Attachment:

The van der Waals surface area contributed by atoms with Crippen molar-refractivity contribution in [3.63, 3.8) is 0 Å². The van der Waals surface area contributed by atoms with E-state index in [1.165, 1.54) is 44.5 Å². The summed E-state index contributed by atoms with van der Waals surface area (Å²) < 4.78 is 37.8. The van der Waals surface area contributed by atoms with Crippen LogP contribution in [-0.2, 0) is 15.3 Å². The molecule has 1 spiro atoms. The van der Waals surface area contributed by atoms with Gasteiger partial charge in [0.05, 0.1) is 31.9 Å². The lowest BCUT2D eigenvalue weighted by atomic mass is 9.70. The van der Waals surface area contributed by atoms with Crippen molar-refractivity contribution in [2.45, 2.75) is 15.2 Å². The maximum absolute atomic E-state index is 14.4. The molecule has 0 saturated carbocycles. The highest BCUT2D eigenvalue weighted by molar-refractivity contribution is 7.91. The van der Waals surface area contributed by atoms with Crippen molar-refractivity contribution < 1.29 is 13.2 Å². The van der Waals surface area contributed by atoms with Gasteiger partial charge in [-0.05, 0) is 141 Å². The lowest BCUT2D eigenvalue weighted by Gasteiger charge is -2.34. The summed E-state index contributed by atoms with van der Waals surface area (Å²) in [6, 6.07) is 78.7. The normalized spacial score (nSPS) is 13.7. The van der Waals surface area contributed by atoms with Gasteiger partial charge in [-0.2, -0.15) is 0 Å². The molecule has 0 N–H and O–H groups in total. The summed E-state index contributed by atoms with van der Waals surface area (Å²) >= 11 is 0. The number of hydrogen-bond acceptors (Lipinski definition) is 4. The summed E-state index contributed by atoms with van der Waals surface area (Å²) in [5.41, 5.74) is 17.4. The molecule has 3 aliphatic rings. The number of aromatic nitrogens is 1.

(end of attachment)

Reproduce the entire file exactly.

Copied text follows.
The van der Waals surface area contributed by atoms with Crippen molar-refractivity contribution in [3.63, 3.8) is 0 Å². The van der Waals surface area contributed by atoms with E-state index in [1.165, 1.54) is 44.5 Å². The summed E-state index contributed by atoms with van der Waals surface area (Å²) < 4.78 is 37.8. The van der Waals surface area contributed by atoms with Crippen LogP contribution in [-0.2, 0) is 15.3 Å². The molecule has 1 spiro atoms. The van der Waals surface area contributed by atoms with Gasteiger partial charge in [0.05, 0.1) is 31.9 Å². The lowest BCUT2D eigenvalue weighted by atomic mass is 9.70. The van der Waals surface area contributed by atoms with Crippen molar-refractivity contribution in [2.45, 2.75) is 15.2 Å². The maximum absolute atomic E-state index is 14.4. The molecule has 0 saturated carbocycles. The highest BCUT2D eigenvalue weighted by molar-refractivity contribution is 7.91. The van der Waals surface area contributed by atoms with Crippen molar-refractivity contribution < 1.29 is 13.2 Å². The van der Waals surface area contributed by atoms with Gasteiger partial charge in [-0.05, 0) is 141 Å². The lowest BCUT2D eigenvalue weighted by Gasteiger charge is -2.34. The summed E-state index contributed by atoms with van der Waals surface area (Å²) in [6, 6.07) is 78.7. The normalized spacial score (nSPS) is 13.7. The van der Waals surface area contributed by atoms with Gasteiger partial charge in [-0.2, -0.15) is 0 Å². The molecule has 0 N–H and O–H groups in total. The summed E-state index contributed by atoms with van der Waals surface area (Å²) >= 11 is 0. The number of hydrogen-bond acceptors (Lipinski definition) is 4. The summed E-state index contributed by atoms with van der Waals surface area (Å²) in [5.41, 5.74) is 17.4. The molecule has 3 aliphatic rings. The number of aromatic nitrogens is 1.